Today we approached the second installment on questions of scale in our series "The Big Questions" with Nathan Maton, Community Strategist at the Khan Academy, Terry Heick, Director at TeachThought, Andrew Sliwinski, Senior Educational Technologist at Mozilla Foundation, and Alex Ruthmann, Associate Professor at NYU.
Take a look as we tackle:
- Context setting: is there a binary between online & offline?
- How do certain tools bridge the gap between online and offline? Examples: Makey Makey, Noteflight.
- Recommendations for setting consistent spaces
- How offline contexts/spaces encourage learning to become truly cultural
- What does anonymity afford? What are the tradeoffs?
- Does thinking about “offline” separate to online hinder face-to-face experiences?
Our takeaways & lessons learned:
We are now seeing the emergence of physical communities that are "born" from digital worlds. This has the potential to deepen opportunities for collaboration and lead to greater learning outcomes – how do we help facilitate this?
Can anonymity exist when digital learning becomes physical? (See Vanessa's point below)
The goal of whether you're creating long term experiences for a small group of people in the same space or less persistent experiences with more people defines what happens next in designing learning experiences that capture the best from online and offline.
Only online can you do anonymity well, which creates a huge advantage for it for many learning experiences as anonymity allows more flexibility and experimentation on the learners part (although you have to watch out for trolls).
Mobile changes everything when it comes to what happens online and what happens offline. We have so little insight into how that works, and how that create social connections even more so. It's really exciting but tough to imagine how it works outside of the few folks who have smart phones. This is the biggest opportunity to explore how these two environments can work well together. I'd love to hear more stories of people doing this.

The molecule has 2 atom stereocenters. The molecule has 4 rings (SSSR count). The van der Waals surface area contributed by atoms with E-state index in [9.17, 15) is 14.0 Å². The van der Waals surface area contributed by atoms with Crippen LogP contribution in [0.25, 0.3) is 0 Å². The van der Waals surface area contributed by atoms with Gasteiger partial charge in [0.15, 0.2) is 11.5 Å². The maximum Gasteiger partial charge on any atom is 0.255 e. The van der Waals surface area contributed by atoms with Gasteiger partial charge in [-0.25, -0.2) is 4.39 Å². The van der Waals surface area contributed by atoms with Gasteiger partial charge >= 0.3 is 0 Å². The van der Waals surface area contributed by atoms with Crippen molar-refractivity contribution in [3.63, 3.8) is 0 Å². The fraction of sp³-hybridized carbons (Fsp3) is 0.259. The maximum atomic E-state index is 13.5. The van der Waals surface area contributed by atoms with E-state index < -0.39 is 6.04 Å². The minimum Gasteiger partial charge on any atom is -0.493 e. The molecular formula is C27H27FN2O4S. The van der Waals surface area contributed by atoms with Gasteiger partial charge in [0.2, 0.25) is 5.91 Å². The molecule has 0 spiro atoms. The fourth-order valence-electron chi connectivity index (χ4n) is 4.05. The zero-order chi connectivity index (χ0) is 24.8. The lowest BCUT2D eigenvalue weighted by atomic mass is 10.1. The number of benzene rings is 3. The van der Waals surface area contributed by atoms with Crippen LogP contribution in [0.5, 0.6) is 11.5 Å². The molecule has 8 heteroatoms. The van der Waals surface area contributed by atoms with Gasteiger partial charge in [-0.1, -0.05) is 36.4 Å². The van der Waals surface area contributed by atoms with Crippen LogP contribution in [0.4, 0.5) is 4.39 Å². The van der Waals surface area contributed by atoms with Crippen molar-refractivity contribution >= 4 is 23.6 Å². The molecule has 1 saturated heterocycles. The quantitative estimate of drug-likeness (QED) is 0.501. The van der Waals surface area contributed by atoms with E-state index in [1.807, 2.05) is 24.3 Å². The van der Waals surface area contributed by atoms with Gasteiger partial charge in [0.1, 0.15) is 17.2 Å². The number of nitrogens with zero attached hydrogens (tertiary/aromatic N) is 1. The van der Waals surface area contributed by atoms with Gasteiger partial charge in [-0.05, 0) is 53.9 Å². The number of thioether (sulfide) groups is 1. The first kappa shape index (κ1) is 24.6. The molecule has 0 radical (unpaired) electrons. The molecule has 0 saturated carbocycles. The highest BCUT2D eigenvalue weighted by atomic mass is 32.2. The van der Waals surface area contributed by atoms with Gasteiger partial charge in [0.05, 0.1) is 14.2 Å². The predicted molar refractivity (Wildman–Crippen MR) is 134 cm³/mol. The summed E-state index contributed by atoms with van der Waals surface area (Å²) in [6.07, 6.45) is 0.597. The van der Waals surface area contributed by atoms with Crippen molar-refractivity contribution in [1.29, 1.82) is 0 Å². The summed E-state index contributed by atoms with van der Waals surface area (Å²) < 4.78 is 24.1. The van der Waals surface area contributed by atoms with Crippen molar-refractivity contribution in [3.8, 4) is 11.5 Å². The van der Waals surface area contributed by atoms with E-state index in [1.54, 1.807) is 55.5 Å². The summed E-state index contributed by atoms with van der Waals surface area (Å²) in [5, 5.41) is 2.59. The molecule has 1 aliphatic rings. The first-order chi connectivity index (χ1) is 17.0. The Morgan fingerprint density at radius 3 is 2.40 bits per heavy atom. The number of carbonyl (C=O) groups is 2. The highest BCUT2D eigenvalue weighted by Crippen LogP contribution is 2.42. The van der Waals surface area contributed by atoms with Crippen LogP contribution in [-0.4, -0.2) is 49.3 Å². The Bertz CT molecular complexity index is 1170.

Thinking about social is tougher when we're thinking about the bridge of two separate spaces. Building community / social experiences is hard enough in one space. Two spaces make it that much tougher.
As designers of learning/making communities, the importance of:
- Starting by understanding our participants as humans/persons...
- Understanding the blurred nature of our participants' locations, spaces and places...
- Providing opportunities for participants to express their personal voice and make choices...
- How can we better connect people to our personal and the collective community's learning/content pathways?
- Positive affordances of anonymity
Data Collection perspectives: (How) do we balance participants'
rights and permissions researching and documenting experiences in
blurred online/offline environments. (metaphors other than
surveillance?) Possible solution - Encourage public documentation
such as at http://buildinprogress.herokuapp.com/ as a
reflective/synthesizing aspect of learning/experience design.
"Research" and documentation as an integral part of the learning
environment - making learning visible and tangible to other
participants within and across our communities. Examples where online
anonymity for kids seems to be working:
The blurring of online/offline can happen in several ways: supportive information, show evidence for project-based learning, find documentation (though I'm most supportive of the project-based learning/evidence scenario)
Good information for our upcoming School of Internet of Things design.
I'm personally torn between the affordances of anonymity (liberates us from some gender and socioeconomic issues, privacy, nurture vulnerability) and the real-world applications of project-based learning (building a portfolio, showing the evolution of your learnings)
Links mentioned include:
Continue the discussion at: http://community.p2pu.org/t/how-do-we-bridge-the-digital-and-the-physical/797
Join us for the next conversation on July 29th at 12 pm EST on Scale: Research Questions and (Better) Learning Analytics. Grab your spot here.
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